Mad To Be Normal (2017)

In a time where electroconvulsive therapy for mental illness was acceptable and old men were still stuck in their ways, Mad To Be Normal tells the story of controversial world-renowned Scottish psychiatrist R.D. Laing (David Tennant) and his unique community at Kingsley Hall, East London, during the 1960’s. But, with growing liberalism and equality, “The Sixties” fought against close mindedness, which was exactly what Laing set out to do also.

From the opening scene, it’s very clear what time period we are in: patient Maria (Olivia Poulet) dances, hands in the air, in a gloomy room. It’s close on her, blurry and psychedelic. Director Robert Mullan sets this tone early on, that Mad To Be Normal is on the verge of experimental, so I thought I was in for an interesting watch.


Told in a series of moments, Mullan shows us life in Kingsley Hall, where Laing and his patients simply “live together as people.” The action is often limited to Kingsley Hall, which is decorated with period appropriate props and music. With these series of moments, there are some wonderful ones, but the narrative felt a little lost at times, and the patients psychological studies are under-developed and under-explained. I felt Mad To Be Normal couldn’t decide on what it was; an experimental film about Laing’s controversial treatments, or a straight forward biopic about Laing’s life? Falling somewhere in the middle of these two meant it lost all intimacy and was a little disjointed.

I’m a big fan of David Tennant, especially his TV work (Doctor Who, Jessica Jones etc), and here he turns in an engaging and charismatic performance as Dr. Laing. We can appreciate Dr. Laing for what he was – a broken man who wanted to fix others around him. But this film doesn’t set out to paint Laing as a saint. His genuine life pressures and responsibilities outside Kingsley Hall, including a very ill daughter, are forgotten about. Instead, he focuses solely on his experiments and the film hints that maybe Laing was out to fix himself, not just his patients.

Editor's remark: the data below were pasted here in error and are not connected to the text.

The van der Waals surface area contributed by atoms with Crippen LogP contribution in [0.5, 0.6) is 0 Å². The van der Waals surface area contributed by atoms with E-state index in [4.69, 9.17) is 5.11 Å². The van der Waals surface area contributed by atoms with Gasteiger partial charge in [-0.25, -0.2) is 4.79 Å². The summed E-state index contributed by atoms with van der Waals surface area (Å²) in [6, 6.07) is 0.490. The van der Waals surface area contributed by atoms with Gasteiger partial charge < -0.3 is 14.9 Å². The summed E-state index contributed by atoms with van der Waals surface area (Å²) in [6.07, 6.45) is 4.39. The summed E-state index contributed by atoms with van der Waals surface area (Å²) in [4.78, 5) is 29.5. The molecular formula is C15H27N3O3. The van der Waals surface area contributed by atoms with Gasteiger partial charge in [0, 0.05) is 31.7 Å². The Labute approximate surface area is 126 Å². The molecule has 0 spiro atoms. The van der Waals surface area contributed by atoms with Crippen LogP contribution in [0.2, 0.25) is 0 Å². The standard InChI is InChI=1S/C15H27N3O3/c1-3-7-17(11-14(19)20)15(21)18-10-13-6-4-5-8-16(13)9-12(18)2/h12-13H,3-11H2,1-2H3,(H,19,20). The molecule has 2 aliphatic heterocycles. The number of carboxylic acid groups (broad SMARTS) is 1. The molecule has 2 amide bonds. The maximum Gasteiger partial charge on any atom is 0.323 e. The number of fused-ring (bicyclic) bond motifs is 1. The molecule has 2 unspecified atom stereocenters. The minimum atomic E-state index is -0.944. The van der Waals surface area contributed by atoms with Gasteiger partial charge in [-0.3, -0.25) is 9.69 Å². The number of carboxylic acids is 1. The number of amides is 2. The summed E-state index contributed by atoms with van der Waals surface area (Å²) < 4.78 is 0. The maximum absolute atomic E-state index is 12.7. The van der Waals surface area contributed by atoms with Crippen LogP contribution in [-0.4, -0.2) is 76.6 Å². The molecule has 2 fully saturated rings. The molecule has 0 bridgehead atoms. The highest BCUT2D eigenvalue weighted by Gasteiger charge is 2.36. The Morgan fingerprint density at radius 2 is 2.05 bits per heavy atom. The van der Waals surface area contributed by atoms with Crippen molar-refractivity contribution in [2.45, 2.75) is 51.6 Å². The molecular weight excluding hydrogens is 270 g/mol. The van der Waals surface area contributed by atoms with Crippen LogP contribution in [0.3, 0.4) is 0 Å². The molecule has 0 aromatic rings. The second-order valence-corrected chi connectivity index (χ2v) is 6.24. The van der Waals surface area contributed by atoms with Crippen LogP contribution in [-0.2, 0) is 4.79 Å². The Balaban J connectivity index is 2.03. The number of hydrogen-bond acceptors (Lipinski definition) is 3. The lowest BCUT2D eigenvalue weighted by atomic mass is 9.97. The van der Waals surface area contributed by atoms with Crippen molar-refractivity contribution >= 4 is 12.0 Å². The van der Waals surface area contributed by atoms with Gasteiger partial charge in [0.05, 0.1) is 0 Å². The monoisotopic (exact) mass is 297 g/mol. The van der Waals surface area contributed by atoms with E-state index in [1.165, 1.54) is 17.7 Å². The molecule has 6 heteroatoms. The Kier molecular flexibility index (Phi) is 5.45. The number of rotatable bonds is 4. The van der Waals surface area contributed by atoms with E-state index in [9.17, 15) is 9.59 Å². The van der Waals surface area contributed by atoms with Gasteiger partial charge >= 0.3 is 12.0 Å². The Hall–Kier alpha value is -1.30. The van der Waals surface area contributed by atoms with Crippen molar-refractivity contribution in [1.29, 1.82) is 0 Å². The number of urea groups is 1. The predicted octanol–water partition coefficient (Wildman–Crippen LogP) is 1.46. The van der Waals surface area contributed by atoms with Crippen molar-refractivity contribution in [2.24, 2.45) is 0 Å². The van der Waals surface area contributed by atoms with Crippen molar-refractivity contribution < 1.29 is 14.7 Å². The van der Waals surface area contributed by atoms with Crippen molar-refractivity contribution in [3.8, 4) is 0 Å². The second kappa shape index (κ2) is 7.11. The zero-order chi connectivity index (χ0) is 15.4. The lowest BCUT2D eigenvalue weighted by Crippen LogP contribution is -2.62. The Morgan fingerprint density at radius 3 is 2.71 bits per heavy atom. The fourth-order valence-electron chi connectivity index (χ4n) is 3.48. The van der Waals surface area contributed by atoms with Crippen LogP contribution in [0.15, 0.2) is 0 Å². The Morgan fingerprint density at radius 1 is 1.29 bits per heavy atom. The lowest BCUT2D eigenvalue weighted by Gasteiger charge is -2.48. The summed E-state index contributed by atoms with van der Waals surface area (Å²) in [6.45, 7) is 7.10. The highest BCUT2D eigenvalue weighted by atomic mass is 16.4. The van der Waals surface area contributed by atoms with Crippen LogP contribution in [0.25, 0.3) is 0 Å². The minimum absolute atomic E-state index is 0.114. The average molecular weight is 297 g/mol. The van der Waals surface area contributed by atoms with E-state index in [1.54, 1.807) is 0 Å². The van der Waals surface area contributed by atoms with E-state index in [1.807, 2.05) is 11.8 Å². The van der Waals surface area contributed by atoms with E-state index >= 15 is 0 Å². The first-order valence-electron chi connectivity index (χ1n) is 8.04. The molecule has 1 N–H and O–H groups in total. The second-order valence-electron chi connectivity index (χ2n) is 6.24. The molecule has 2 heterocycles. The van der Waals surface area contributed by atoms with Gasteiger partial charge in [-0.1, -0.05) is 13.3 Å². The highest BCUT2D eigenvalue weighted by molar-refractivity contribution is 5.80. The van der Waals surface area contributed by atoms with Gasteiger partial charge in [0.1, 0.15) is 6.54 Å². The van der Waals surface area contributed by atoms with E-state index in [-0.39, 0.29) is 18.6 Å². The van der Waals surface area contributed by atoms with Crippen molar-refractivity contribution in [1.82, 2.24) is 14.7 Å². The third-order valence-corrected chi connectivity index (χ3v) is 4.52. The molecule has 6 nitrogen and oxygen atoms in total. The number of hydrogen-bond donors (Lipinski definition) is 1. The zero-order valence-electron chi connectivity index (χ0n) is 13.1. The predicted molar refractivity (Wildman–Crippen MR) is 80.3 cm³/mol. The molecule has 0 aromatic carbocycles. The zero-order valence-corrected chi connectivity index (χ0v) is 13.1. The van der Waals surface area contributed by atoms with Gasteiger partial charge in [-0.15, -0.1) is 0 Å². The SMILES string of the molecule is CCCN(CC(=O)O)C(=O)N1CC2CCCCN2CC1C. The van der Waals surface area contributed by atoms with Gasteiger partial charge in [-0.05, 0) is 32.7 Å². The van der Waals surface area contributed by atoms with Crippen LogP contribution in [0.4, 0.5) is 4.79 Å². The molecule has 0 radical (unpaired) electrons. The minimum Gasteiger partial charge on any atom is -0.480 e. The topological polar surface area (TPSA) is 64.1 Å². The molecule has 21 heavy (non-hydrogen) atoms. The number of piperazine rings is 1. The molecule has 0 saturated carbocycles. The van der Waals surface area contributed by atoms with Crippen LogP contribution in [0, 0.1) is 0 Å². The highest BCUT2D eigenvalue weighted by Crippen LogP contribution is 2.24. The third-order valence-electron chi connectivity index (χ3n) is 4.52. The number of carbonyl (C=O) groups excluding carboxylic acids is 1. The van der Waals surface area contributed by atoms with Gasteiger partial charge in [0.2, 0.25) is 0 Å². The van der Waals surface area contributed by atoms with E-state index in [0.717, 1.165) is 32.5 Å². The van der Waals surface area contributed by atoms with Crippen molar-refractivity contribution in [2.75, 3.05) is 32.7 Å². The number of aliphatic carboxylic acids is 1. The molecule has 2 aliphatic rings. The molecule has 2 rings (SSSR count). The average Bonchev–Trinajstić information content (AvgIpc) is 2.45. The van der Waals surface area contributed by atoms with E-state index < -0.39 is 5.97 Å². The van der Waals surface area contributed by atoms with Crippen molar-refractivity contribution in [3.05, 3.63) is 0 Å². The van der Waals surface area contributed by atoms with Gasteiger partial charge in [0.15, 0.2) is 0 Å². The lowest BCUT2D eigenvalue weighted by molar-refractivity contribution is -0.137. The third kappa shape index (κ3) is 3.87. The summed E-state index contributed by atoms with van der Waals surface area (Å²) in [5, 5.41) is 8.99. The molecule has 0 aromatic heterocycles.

But it’s the older supporting cast who are truly the memorable ones here, namely Gabriel Byrne (Usual Suspects) and Michael Gambon (Harry Potter). Playing patient Sydney, Gambon is a breath of fresh air and often stole every scene he featured in. Unfortunately, though, there weren’t many scenes and I felt he was often side-lined. Byrne is brilliant as patient Jim, and manages to be sweet yet unpredictable all at once. Jim is a character overlooked on purpose by Laing, but his growing estrangement doesn’t go unnoticed by Angie and us. Elizabeth Moss, as Laing’s partner Angie, gives a strong performance also, but I felt her development to be a bit stunted, instead, only used as an emotional tool the audience could touch base with.


Although slow and breezy,  not dissimilar to the hippie-ish time period, it’s also not for the faint-hearted. It does not shy away from the use of electric shock treatment (ECT), self harm scenes and bouts of violence, and that’s something to be celebrated. Mullan doesn’t sugar coat mental illness or people’s perceptions of it during “The Sixties.”

Although Mad To Be Normal had it’s problems, it did convey a convincing message, that it’s a story about love, respect and acceptance for one another. These messages translate to our modern society today, in a time where we seem to be divided by the acts of politicians and their views. Mad To Be Normal is one I’m not sure I would revisit, but a fascinating watch all the same.



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